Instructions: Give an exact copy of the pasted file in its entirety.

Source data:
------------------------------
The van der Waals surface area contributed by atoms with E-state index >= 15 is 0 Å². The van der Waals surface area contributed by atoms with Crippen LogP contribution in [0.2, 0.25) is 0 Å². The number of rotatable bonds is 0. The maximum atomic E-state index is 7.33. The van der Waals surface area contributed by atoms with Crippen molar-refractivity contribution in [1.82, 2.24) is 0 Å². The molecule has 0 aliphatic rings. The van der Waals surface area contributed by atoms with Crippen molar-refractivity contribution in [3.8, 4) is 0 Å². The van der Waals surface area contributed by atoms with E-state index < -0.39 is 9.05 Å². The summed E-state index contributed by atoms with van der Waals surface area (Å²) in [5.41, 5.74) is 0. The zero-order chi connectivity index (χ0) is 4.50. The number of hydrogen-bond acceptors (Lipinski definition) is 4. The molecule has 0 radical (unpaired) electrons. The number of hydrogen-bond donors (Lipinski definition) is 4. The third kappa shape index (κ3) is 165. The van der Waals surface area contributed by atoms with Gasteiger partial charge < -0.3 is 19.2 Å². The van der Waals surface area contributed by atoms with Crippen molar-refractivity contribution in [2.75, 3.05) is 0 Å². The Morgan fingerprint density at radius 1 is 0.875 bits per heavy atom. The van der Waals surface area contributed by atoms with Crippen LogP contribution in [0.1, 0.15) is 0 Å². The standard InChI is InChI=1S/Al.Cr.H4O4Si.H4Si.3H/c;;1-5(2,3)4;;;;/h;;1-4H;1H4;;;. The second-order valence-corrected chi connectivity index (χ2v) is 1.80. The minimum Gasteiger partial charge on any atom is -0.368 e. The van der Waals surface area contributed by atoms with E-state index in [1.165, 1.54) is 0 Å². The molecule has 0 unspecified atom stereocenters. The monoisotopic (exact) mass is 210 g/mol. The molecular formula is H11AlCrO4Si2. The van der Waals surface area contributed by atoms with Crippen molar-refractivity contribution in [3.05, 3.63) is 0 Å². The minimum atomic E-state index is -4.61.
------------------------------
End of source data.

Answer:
The van der Waals surface area contributed by atoms with E-state index >= 15 is 0 Å². The van der Waals surface area contributed by atoms with Crippen LogP contribution in [0.2, 0.25) is 0 Å². The number of rotatable bonds is 0. The maximum atomic E-state index is 7.33. The van der Waals surface area contributed by atoms with Crippen molar-refractivity contribution in [1.82, 2.24) is 0 Å². The molecule has 0 aliphatic rings. The van der Waals surface area contributed by atoms with Crippen molar-refractivity contribution in [3.8, 4) is 0 Å². The van der Waals surface area contributed by atoms with E-state index < -0.39 is 9.05 Å². The summed E-state index contributed by atoms with van der Waals surface area (Å²) in [5.41, 5.74) is 0. The zero-order chi connectivity index (χ0) is 4.50. The number of hydrogen-bond acceptors (Lipinski definition) is 4. The molecule has 0 radical (unpaired) electrons. The number of hydrogen-bond donors (Lipinski definition) is 4. The third kappa shape index (κ3) is 165. The van der Waals surface area contributed by atoms with Gasteiger partial charge < -0.3 is 19.2 Å². The van der Waals surface area contributed by atoms with Crippen molar-refractivity contribution in [2.75, 3.05) is 0 Å². The Morgan fingerprint density at radius 1 is 0.875 bits per heavy atom. The van der Waals surface area contributed by atoms with Crippen LogP contribution in [0.1, 0.15) is 0 Å². The standard InChI is InChI=1S/Al.Cr.H4O4Si.H4Si.3H/c;;1-5(2,3)4;;;;/h;;1-4H;1H4;;;. The second-order valence-corrected chi connectivity index (χ2v) is 1.80. The minimum Gasteiger partial charge on any atom is -0.368 e. The van der Waals surface area contributed by atoms with E-state index in [1.165, 1.54) is 0 Å². The molecule has 0 unspecified atom stereocenters. The monoisotopic (exact) mass is 210 g/mol. The molecular formula is H11AlCrO4Si2. The van der Waals surface area contributed by atoms with Crippen molar-refractivity contribution in [3.05, 3.63) is 0 Å². The minimum atomic E-state index is -4.61.